• Use narrow, leading questions (ones that suggest the answers and normally require only a yes or no answer).
  • Know your case materials thoroughly. It is essential that you appear confident in your case.

Types of questions to ask:

  • Questions that establish that the witness is lying on important points (e.g., the witness first testifies to not being at the scene of the accident and soon after admits to being there).
  • Questions to show that the witness is prejudiced or biased (e.g., the witness testifies that he/she has hated the defendant since childhood).
  • Questions to weaken the testimony of the witness by showing his/her opinion is questionable because of poor circumstances such as location or lighting (e.g., a witness who has poor eyesight claims to have observed all the details of a fight that took place 100 feet away from him/her in a crowded bar).
  • Questions to show that an expert witness or even a lay witness, who has testified to an opinion, is not competent or qualified because he/she does not have the proper training or experience (e.g., a psychiatrist testifying to the defendant's need for dental work or a high school graduate testifying that in his/her opinion the defendant suffers from a chronic blood disease).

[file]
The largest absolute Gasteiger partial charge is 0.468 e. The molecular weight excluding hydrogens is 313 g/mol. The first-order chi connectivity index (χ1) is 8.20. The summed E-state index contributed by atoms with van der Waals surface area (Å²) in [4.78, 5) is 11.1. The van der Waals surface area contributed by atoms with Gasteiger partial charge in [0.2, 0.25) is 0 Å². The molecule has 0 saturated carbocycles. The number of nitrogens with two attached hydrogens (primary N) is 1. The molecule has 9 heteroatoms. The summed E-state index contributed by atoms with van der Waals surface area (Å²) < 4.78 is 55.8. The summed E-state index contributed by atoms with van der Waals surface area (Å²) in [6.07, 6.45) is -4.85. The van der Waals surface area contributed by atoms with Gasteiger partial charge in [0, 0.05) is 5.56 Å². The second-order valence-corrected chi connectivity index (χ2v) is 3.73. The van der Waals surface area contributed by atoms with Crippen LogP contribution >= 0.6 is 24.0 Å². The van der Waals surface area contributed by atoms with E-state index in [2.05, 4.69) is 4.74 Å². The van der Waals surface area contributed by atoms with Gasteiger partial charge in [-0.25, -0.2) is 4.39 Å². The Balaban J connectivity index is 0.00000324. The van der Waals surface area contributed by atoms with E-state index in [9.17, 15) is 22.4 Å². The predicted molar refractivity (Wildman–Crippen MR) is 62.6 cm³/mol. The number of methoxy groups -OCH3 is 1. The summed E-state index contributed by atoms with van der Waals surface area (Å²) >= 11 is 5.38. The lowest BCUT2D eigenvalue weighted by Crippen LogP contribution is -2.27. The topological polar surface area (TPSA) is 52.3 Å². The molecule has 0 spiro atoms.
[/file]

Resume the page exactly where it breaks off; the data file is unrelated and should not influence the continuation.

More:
• Questions to reflect on a witness' credibility by showing that he/she gave a contrary statement earlier (e.g., the witness' testimony is different from what he/she testified to during the pretrial hearing).

Advice in presenting:

  • Be relaxed and ready to adapt your prepared questions to the testimony that is actually heard during the direct examination.
  • Always listen to the witness' answer.
  • Don't give the witness the opportunity to re-emphasize the strong points made during direct examination.
  • Be fair and courteous; don't quarrel with the witness.